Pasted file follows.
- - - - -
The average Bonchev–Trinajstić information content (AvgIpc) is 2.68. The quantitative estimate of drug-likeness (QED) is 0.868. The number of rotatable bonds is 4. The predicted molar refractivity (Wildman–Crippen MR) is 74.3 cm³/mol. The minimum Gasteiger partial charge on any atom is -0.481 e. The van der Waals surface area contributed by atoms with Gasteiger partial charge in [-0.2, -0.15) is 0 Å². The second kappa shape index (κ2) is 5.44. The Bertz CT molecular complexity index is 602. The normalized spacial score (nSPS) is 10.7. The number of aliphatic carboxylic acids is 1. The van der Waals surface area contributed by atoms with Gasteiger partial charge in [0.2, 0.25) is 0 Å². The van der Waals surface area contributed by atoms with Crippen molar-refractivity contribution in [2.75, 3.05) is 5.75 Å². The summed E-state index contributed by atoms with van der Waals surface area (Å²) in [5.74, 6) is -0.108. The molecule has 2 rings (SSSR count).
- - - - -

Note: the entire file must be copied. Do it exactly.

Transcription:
The average Bonchev–Trinajstić information content (AvgIpc) is 2.68. The quantitative estimate of drug-likeness (QED) is 0.868. The number of rotatable bonds is 4. The predicted molar refractivity (Wildman–Crippen MR) is 74.3 cm³/mol. The minimum Gasteiger partial charge on any atom is -0.481 e. The van der Waals surface area contributed by atoms with Gasteiger partial charge in [-0.2, -0.15) is 0 Å². The second kappa shape index (κ2) is 5.44. The Bertz CT molecular complexity index is 602. The normalized spacial score (nSPS) is 10.7. The number of aliphatic carboxylic acids is 1. The van der Waals surface area contributed by atoms with Gasteiger partial charge in [0.2, 0.25) is 0 Å². The van der Waals surface area contributed by atoms with Crippen molar-refractivity contribution in [2.75, 3.05) is 5.75 Å². The summed E-state index contributed by atoms with van der Waals surface area (Å²) in [5.74, 6) is -0.108. The molecule has 2 rings (SSSR count).